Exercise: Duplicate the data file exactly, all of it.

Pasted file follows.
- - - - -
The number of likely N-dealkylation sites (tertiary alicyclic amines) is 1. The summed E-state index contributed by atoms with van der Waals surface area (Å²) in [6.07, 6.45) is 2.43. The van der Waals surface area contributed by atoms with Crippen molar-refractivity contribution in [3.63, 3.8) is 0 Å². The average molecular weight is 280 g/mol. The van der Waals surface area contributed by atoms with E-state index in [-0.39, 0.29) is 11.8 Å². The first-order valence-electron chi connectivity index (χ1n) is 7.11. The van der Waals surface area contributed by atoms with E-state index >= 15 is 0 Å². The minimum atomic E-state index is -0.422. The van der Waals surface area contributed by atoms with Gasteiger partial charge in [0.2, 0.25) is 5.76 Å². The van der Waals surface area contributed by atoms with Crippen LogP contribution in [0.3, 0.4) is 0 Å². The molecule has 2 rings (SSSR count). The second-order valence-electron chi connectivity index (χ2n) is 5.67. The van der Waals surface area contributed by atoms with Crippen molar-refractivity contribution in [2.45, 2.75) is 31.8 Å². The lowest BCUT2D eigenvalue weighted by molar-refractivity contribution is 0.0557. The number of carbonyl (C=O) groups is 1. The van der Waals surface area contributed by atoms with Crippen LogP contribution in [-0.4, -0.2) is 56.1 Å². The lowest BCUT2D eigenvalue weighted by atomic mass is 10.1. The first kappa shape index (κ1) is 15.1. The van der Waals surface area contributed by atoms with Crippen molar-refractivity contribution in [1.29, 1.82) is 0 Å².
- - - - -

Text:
The number of likely N-dealkylation sites (tertiary alicyclic amines) is 1. The summed E-state index contributed by atoms with van der Waals surface area (Å²) in [6.07, 6.45) is 2.43. The van der Waals surface area contributed by atoms with Crippen molar-refractivity contribution in [3.63, 3.8) is 0 Å². The average molecular weight is 280 g/mol. The van der Waals surface area contributed by atoms with E-state index in [-0.39, 0.29) is 11.8 Å². The first-order valence-electron chi connectivity index (χ1n) is 7.11. The van der Waals surface area contributed by atoms with E-state index >= 15 is 0 Å². The minimum atomic E-state index is -0.422. The van der Waals surface area contributed by atoms with Gasteiger partial charge in [0.2, 0.25) is 5.76 Å². The van der Waals surface area contributed by atoms with Crippen LogP contribution in [0.3, 0.4) is 0 Å². The molecule has 2 rings (SSSR count). The second-order valence-electron chi connectivity index (χ2n) is 5.67. The van der Waals surface area contributed by atoms with Crippen molar-refractivity contribution in [2.45, 2.75) is 31.8 Å². The lowest BCUT2D eigenvalue weighted by molar-refractivity contribution is 0.0557. The number of carbonyl (C=O) groups is 1. The van der Waals surface area contributed by atoms with Crippen LogP contribution in [-0.4, -0.2) is 56.1 Å². The lowest BCUT2D eigenvalue weighted by atomic mass is 10.1. The first kappa shape index (κ1) is 15.1. The van der Waals surface area contributed by atoms with Crippen molar-refractivity contribution in [1.29, 1.82) is 0 Å².